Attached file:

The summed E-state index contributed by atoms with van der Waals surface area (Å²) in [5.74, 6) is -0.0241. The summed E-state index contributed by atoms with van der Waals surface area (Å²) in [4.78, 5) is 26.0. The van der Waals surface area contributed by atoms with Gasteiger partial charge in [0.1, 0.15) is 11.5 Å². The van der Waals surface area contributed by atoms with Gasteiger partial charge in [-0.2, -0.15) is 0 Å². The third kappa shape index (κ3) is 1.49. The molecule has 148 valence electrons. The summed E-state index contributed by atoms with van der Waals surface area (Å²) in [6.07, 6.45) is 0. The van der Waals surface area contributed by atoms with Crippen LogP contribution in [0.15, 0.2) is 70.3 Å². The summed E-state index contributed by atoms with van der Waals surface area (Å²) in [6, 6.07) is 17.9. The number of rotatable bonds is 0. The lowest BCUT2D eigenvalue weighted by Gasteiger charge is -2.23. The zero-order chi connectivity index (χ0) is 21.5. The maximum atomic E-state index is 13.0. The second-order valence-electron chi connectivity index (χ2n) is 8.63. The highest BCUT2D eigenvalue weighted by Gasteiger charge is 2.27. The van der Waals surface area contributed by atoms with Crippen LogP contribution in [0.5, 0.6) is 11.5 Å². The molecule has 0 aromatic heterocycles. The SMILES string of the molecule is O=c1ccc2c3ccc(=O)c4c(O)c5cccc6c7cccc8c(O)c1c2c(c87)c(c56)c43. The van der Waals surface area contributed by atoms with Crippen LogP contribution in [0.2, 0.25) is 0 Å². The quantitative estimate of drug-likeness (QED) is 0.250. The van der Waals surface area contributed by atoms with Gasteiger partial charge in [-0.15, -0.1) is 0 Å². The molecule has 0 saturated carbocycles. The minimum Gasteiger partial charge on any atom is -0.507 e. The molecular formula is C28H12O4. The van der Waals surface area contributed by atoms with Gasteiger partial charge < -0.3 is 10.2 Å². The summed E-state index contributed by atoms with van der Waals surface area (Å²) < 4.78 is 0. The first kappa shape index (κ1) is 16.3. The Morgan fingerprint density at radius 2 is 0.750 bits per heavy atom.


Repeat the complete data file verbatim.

The summed E-state index contributed by atoms with van der Waals surface area (Å²) in [5.74, 6) is -0.0241. The summed E-state index contributed by atoms with van der Waals surface area (Å²) in [4.78, 5) is 26.0. The van der Waals surface area contributed by atoms with Gasteiger partial charge in [0.1, 0.15) is 11.5 Å². The van der Waals surface area contributed by atoms with Gasteiger partial charge in [-0.2, -0.15) is 0 Å². The third kappa shape index (κ3) is 1.49. The molecule has 148 valence electrons. The summed E-state index contributed by atoms with van der Waals surface area (Å²) in [6.07, 6.45) is 0. The van der Waals surface area contributed by atoms with Crippen LogP contribution in [0.15, 0.2) is 70.3 Å². The summed E-state index contributed by atoms with van der Waals surface area (Å²) in [6, 6.07) is 17.9. The number of rotatable bonds is 0. The lowest BCUT2D eigenvalue weighted by Gasteiger charge is -2.23. The zero-order chi connectivity index (χ0) is 21.5. The maximum atomic E-state index is 13.0. The second-order valence-electron chi connectivity index (χ2n) is 8.63. The highest BCUT2D eigenvalue weighted by Gasteiger charge is 2.27. The van der Waals surface area contributed by atoms with Crippen LogP contribution in [0.5, 0.6) is 11.5 Å². The molecule has 0 aromatic heterocycles. The SMILES string of the molecule is O=c1ccc2c3ccc(=O)c4c(O)c5cccc6c7cccc8c(O)c1c2c(c87)c(c56)c43. The van der Waals surface area contributed by atoms with Crippen LogP contribution in [0.2, 0.25) is 0 Å². The quantitative estimate of drug-likeness (QED) is 0.250. The van der Waals surface area contributed by atoms with Gasteiger partial charge in [-0.15, -0.1) is 0 Å². The molecule has 0 saturated carbocycles. The minimum Gasteiger partial charge on any atom is -0.507 e. The molecular formula is C28H12O4. The van der Waals surface area contributed by atoms with Gasteiger partial charge < -0.3 is 10.2 Å². The summed E-state index contributed by atoms with van der Waals surface area (Å²) < 4.78 is 0. The first kappa shape index (κ1) is 16.3. The Morgan fingerprint density at radius 2 is 0.750 bits per heavy atom.